Japan’s Nikkei climbed to more than a three-month high on Monday morning as a weaker yen lifted hopes that exporters’ earnings will recover after data showing slower than expected U.S. jobs growth still left intact expectations for a U.S. rate hike this year. The Nikkei rose 1.3 percent to 17,142.32 in mid morning trade after hitting as high as 17,146.91, the highest level since May 31.
Nonfarm payrolls rose by 151,000 jobs last month, the Labor Department said on Friday, below the 180,000 jobs that economists had expected. The dollar quickly jumped back to 103.74 yen after having fallen to 102.80 yen following the underwhelming U.S. payrolls data. Although the data reduced chances of an imminent U.S. rate increase, a Federal Reserve official’s hawkish comments kept the door open for an increase later this year.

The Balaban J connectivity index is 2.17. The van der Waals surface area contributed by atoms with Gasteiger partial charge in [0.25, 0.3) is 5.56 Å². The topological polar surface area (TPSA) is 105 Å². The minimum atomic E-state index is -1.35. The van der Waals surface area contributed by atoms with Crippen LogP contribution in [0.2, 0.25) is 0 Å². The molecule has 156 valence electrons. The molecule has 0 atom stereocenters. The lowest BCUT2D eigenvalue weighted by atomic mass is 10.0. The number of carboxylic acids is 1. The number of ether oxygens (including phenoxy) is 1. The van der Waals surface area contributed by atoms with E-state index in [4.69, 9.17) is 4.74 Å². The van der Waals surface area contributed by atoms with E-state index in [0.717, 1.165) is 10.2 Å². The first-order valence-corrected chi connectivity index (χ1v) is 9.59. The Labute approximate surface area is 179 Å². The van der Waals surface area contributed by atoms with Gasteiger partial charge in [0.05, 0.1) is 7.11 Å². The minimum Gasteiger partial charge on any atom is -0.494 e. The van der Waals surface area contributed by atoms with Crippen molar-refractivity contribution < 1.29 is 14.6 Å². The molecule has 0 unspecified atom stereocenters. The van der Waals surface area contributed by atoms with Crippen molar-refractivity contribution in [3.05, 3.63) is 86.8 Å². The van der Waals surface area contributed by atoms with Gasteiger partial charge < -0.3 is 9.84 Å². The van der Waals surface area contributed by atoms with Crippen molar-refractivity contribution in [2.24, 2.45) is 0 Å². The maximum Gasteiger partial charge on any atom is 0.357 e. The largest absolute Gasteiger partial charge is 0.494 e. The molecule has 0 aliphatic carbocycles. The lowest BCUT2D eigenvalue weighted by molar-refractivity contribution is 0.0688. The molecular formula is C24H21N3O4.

“For Japanese stocks, the result turned out to be positive after U.S. stocks rose and the yen weakened,” said Takuya Takahashi, a strategist at Daiwa Securities. He said that expectations that Japan Inc.’s earnings will gradually recover on a weak yen may support the market for the time being.
Insurance stocks, banks and exporters attracted buying, with Dai-ichi Life Insurance rising 2.6 percent and Sompo Japan Nipponkoa Holdings surging 2.7 percent.
Mitsubishi UFJ Financial Group rose 2.3 percent and Nissan Motor Co gained 1.6 percent. On the other hand, the food sector underperformed, with Kikkoman Corp falling 0.6 percent and Ajinomoto Co dropping 0.8 percent.
Meanwhile, TDK Corp jumped 7.6 percent after saying that it and Toshiba Corp have agreed to establish joint venture TDK Automotive Technologies Corp to co-develop automotive inverters for hybrid vehicles.
The broader Topix gained 1.0 percent to 1,353.93 and the JPX-Nikkei Index 400 added 1.0 percent to 12,180.70.